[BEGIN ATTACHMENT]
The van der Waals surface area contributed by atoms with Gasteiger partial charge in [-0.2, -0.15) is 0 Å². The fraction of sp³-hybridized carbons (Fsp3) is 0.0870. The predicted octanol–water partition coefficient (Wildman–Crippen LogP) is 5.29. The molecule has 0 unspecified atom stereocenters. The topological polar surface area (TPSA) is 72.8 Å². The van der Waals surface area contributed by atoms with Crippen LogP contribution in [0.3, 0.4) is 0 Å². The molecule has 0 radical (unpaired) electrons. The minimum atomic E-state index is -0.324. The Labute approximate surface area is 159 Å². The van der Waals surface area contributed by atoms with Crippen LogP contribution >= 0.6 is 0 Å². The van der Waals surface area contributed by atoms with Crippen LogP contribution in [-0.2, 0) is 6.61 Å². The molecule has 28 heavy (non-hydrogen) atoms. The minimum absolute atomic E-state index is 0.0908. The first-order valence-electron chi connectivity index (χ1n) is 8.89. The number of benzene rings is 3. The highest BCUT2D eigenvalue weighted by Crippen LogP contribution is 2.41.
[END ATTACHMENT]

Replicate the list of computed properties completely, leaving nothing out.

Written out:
The van der Waals surface area contributed by atoms with Gasteiger partial charge in [-0.2, -0.15) is 0 Å². The fraction of sp³-hybridized carbons (Fsp3) is 0.0870. The predicted octanol–water partition coefficient (Wildman–Crippen LogP) is 5.29. The molecule has 0 unspecified atom stereocenters. The topological polar surface area (TPSA) is 72.8 Å². The van der Waals surface area contributed by atoms with Crippen LogP contribution in [0.3, 0.4) is 0 Å². The molecule has 0 radical (unpaired) electrons. The minimum atomic E-state index is -0.324. The Labute approximate surface area is 159 Å². The van der Waals surface area contributed by atoms with Crippen LogP contribution >= 0.6 is 0 Å². The van der Waals surface area contributed by atoms with Crippen LogP contribution in [-0.2, 0) is 6.61 Å². The molecule has 28 heavy (non-hydrogen) atoms. The minimum absolute atomic E-state index is 0.0908. The first-order valence-electron chi connectivity index (χ1n) is 8.89. The number of benzene rings is 3. The highest BCUT2D eigenvalue weighted by Crippen LogP contribution is 2.41.